If you’ve seen the movie version of Breakfast at Tiffany’s, you have a dim idea of what this book is about. It tells the story of Holly Golightly, a free-spirited Manhattan call girl—or at least it tells bits of her story as seen by the unnamed narrator, a writer who lives upstairs from her.
At first, the narrator observes Holly from afar, only interacting with her when she loses her key (which she always does) and rings the doorbell of his apartment to be let in:
But if Miss Golightly remained unconscious of my existence, except as a doorbell convenience, I remained through the summer, rather an authority on hers. I discovered, from observing the trash-basket outside her door, that her regular reading consisted of tabloids and travel folders and astrological charts; that she smoked an esoteric cigarette called Picayunes; survived on cottage cheese and melba toast; that her vari-colored hair was somewhat self-induced. The same source made it evident that she received V-letters by the bale. They were always torn into strips like little bookmarks. I used occassionally to pluck myself a bookmark in passing. Remember and miss you and rain and please write and damn and goddamn were the words that recurred most often on these slips; those, and lonesome and love.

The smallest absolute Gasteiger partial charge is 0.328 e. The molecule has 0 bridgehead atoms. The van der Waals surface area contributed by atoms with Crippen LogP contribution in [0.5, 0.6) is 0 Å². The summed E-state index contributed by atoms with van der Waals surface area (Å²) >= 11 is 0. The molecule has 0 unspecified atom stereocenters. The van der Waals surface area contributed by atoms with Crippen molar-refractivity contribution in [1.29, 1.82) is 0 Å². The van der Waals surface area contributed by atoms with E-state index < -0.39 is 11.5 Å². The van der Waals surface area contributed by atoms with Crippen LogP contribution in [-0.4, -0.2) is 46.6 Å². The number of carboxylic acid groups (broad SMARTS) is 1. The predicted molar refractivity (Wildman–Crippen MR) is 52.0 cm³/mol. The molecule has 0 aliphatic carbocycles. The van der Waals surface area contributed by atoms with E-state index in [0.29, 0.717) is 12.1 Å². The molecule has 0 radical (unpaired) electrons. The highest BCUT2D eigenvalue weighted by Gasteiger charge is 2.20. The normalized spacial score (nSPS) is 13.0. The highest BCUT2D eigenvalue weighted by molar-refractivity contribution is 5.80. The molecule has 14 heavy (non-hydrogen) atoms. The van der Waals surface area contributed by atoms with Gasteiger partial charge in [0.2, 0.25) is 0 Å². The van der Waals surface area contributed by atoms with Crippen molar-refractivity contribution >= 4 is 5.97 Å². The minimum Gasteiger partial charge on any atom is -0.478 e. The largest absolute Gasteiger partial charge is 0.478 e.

Eventually, the narrator becomes wrapped up in Holly’s life, but it’s unclear whether he ever really gets to know her. She’s crafted a persona that appears to be a free and happy life of the party, but it’s hard to tell where the persona ends and the person begins. Perhaps even Holly herself doesn’t know. O. J. Berman, her former agent, says of Holly, “She isn’t a phony because she’s a real phony. She believes all this crap she believes. You can’t talk her out of it.”
This mystery of who Holly really is drives the narrative; the plot (which includes an abandoned husband, a Brazilian diplomat, and a headline-making arrest) is beside the point. Holly herself is the story, and she’s enough, especially when captured in Capote’s wonderful prose.
The edition of Breakfast at Tiffany’s that I read includes three short stories: “House of Flowers,” “A Diamond Guitar” and “A Christmas Memory.” All three stories are great. They demonstrate Capote’s skill with both the sentimental and the subversive. In fact, I think they might even be superior to Breakfast at Tiffany’s.
This book is my fifth for the 1% Well-Read Challenge, which leaves me with five to go!